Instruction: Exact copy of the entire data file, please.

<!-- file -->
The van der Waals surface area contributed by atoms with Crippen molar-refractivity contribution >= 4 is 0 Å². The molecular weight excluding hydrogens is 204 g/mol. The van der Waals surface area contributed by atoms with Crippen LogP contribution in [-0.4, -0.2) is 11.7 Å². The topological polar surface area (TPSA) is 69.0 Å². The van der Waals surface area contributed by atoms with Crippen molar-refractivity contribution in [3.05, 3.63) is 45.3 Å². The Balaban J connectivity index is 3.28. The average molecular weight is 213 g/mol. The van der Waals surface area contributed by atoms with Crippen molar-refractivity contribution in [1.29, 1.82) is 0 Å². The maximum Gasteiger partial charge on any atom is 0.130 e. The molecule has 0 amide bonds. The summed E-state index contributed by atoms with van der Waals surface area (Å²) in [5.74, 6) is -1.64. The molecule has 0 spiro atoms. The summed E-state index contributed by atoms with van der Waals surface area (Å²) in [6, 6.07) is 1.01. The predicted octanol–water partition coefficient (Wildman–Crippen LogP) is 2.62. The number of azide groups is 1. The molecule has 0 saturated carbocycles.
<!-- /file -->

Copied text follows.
The van der Waals surface area contributed by atoms with Crippen molar-refractivity contribution >= 4 is 0 Å². The molecular weight excluding hydrogens is 204 g/mol. The van der Waals surface area contributed by atoms with Crippen LogP contribution in [-0.4, -0.2) is 11.7 Å². The topological polar surface area (TPSA) is 69.0 Å². The van der Waals surface area contributed by atoms with Crippen molar-refractivity contribution in [3.05, 3.63) is 45.3 Å². The Balaban J connectivity index is 3.28. The average molecular weight is 213 g/mol. The van der Waals surface area contributed by atoms with Crippen molar-refractivity contribution in [1.29, 1.82) is 0 Å². The maximum Gasteiger partial charge on any atom is 0.130 e. The molecule has 0 amide bonds. The summed E-state index contributed by atoms with van der Waals surface area (Å²) in [5.74, 6) is -1.64. The molecule has 0 spiro atoms. The summed E-state index contributed by atoms with van der Waals surface area (Å²) in [6, 6.07) is 1.01. The predicted octanol–water partition coefficient (Wildman–Crippen LogP) is 2.62. The number of azide groups is 1. The molecule has 0 saturated carbocycles.